The ever-changing climatic conditions have become a worrying challenge for farmers in Kenya, with a number wracking their minds as to what enterprise to venture in for profitability and food security.
The planting season ahead looks bleak for farmers in Nakuru and Baringo counties if the recently released meteorological reports forecasting repressed rainfall are anything to go by.
Pest and disease control has also sent many panicking as they grapple with high costs of herbicides and pesticides, which have also been cited as the highest contributors of diseases and drug resistance among humans.
“I have always consumed Togotia (scientifically known as Erucastrum Arabicum) as a vegetable either alone or as an additive to managu (African Nightshade), sageti ( spider plant) or as an ingredient of mukimo (mashed potatoes),” testifies Agnes Njori, a resident of Kong’asis in Gilgil Sub county.
Njori, has never domesticated Togotia, as its invasion of her maize farm has always afforded her the nutrition she needs for a season, before she reverts to pumpkin leaves and other African leafy vegetables, when Togotia is mature and not malleable to her liking.
The green small leafy African vegetable could be the solution many farmers are looking for to ride over the woes of the dwindled rainfall and still remain afloat while being food-secure.
Egerton University’s Agro-Science Park Director Prof. Paul Kimurto says Togotia has the potential of turning tables in the country, with the University multiplying and genetically modifying its seeds for better yields.
“We continue to support the development and multiplication of Togotia so that we can come up with the best varieties that can germinate easily and yield higher while being more drought and disease resistant,” notes Prof Kimurto.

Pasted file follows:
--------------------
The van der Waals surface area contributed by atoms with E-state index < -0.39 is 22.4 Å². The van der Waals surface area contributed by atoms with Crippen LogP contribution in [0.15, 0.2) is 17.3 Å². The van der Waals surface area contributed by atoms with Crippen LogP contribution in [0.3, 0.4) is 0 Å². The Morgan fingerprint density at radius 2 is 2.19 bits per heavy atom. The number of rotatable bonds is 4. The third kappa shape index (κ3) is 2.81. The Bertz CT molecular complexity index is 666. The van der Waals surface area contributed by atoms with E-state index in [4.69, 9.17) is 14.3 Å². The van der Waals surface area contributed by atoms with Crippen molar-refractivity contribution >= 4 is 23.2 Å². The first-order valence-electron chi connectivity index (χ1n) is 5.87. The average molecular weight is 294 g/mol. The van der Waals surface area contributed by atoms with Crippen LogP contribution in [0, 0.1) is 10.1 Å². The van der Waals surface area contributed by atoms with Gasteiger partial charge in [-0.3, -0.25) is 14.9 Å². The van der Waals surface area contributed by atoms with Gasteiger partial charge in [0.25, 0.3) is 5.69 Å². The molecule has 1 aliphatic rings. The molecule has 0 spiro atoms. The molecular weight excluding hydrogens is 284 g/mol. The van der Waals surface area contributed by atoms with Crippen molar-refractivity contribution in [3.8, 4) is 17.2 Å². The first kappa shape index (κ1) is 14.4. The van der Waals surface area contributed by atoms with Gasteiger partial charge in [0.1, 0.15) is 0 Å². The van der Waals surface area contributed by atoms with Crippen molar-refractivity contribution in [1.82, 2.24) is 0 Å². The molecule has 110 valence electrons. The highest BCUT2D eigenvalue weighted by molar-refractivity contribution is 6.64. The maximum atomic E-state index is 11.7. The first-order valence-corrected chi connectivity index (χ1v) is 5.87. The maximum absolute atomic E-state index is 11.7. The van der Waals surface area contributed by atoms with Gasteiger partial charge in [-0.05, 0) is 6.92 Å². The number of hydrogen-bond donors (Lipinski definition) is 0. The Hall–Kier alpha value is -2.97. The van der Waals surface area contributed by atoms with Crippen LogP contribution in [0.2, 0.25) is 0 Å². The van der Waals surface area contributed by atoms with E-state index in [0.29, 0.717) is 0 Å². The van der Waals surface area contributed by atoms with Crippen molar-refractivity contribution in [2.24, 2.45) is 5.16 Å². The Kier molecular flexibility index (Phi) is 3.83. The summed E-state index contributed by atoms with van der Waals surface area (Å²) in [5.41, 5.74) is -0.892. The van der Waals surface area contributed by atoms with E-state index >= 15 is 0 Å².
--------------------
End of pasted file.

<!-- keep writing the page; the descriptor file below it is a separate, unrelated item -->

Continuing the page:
Egerton University’s Dr. Mirriam Charimbu (Crops Horticulture and Soils) and Dr. Charles Kihia (Biological Sciences) through their project “Exploring the potential of Togotia: A forgotten African leafy vegetable for nutritional security and climate adaptation in Kenya”, hope to develop appropriate cultivation systems for the vegetable.
“We aim to understand the growth habit of Togotia and determine the nutritional qualities derived from this food product. Togotia is mainly consumed as a vegetable, fodder and herbs across Kenya communities.
Two ecotypes of Togotia have been discovered with high nutrition value, capable of slowing down aging and strengthening the immune system,” said Dr. Charimbu, noting that the research had benefitted from technical advice from experts such as Dr. Maureen Cheserek , a Food Nutritionist at the department of Nutrition and Dietetics.
The project that benefitted from a Sh4.9 million funding from Innovate UK KTN 2022 Award, has witnessed farmers in the two counties cultivating the wild crop, which has always been seen as a weedy plant alongside the Black Jack and Wood Sorrel.
“When I heard that Togotia was drought-tolerant and disease-resistant, I set aside a small portion of my farm to try it. I was surprised that it grew well despite the meager rainfall that we received that year,” noted Julia Chebotibin, a resident of Ravine, in Baringo County.
Ms Chebotibin, who was invited to testify during the research results dissemination workshop held recently at a Nakuru hotel, said she has since ventured into its growth and sale, while its seeds also afforded her income.
Areas of Bahati, Mau Narok, Ravine and Baringo central, which formed part of the research received rainfall of an average 1000mm, were said to be capable of affording farmers an average 177 leaves per square meter.
Dr. Chirambu notes that the plant has enormous potential for combating ‘hidden hunger’ caused by micronutrients (vitamin and minerals) deficiencies, while it helps minimize the adverse effects of climate change.
Other researchers have also pointed at its seeds’capacity to produce oil, as 35 per cent of its seed contains oil that can support combustion.
By Anne Sabuni